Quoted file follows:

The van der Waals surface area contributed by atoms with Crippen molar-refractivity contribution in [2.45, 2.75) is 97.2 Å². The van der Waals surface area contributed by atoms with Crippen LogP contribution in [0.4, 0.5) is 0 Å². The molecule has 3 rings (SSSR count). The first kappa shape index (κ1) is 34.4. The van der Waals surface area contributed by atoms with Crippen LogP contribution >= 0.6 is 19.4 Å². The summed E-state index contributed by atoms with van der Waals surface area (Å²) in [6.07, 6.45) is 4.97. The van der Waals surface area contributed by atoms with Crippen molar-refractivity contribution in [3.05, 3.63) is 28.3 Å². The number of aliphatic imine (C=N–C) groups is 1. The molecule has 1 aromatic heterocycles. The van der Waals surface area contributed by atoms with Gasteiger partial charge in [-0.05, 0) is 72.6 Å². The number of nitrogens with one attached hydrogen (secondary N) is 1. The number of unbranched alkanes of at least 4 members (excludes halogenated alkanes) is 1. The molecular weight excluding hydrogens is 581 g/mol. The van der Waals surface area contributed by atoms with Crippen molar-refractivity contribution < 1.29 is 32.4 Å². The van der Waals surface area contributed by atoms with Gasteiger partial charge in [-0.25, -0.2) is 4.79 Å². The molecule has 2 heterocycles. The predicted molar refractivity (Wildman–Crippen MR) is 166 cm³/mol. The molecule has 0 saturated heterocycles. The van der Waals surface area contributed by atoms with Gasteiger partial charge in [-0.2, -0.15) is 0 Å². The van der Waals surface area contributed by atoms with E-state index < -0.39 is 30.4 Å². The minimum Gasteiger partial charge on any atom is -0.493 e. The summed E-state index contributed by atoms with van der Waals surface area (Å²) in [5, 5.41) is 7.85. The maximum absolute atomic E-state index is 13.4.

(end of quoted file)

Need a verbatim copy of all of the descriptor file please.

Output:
The van der Waals surface area contributed by atoms with Crippen molar-refractivity contribution in [2.45, 2.75) is 97.2 Å². The van der Waals surface area contributed by atoms with Crippen LogP contribution in [0.4, 0.5) is 0 Å². The molecule has 3 rings (SSSR count). The first kappa shape index (κ1) is 34.4. The van der Waals surface area contributed by atoms with Crippen LogP contribution >= 0.6 is 19.4 Å². The summed E-state index contributed by atoms with van der Waals surface area (Å²) in [6.07, 6.45) is 4.97. The van der Waals surface area contributed by atoms with Crippen molar-refractivity contribution in [3.05, 3.63) is 28.3 Å². The number of aliphatic imine (C=N–C) groups is 1. The molecule has 1 aromatic heterocycles. The van der Waals surface area contributed by atoms with Gasteiger partial charge in [-0.05, 0) is 72.6 Å². The number of nitrogens with one attached hydrogen (secondary N) is 1. The number of unbranched alkanes of at least 4 members (excludes halogenated alkanes) is 1. The molecular weight excluding hydrogens is 581 g/mol. The van der Waals surface area contributed by atoms with Crippen molar-refractivity contribution < 1.29 is 32.4 Å². The van der Waals surface area contributed by atoms with Gasteiger partial charge in [-0.25, -0.2) is 4.79 Å². The molecule has 2 heterocycles. The predicted molar refractivity (Wildman–Crippen MR) is 166 cm³/mol. The molecule has 0 saturated heterocycles. The van der Waals surface area contributed by atoms with Gasteiger partial charge in [-0.2, -0.15) is 0 Å². The van der Waals surface area contributed by atoms with E-state index < -0.39 is 30.4 Å². The minimum Gasteiger partial charge on any atom is -0.493 e. The summed E-state index contributed by atoms with van der Waals surface area (Å²) in [5, 5.41) is 7.85. The maximum absolute atomic E-state index is 13.4.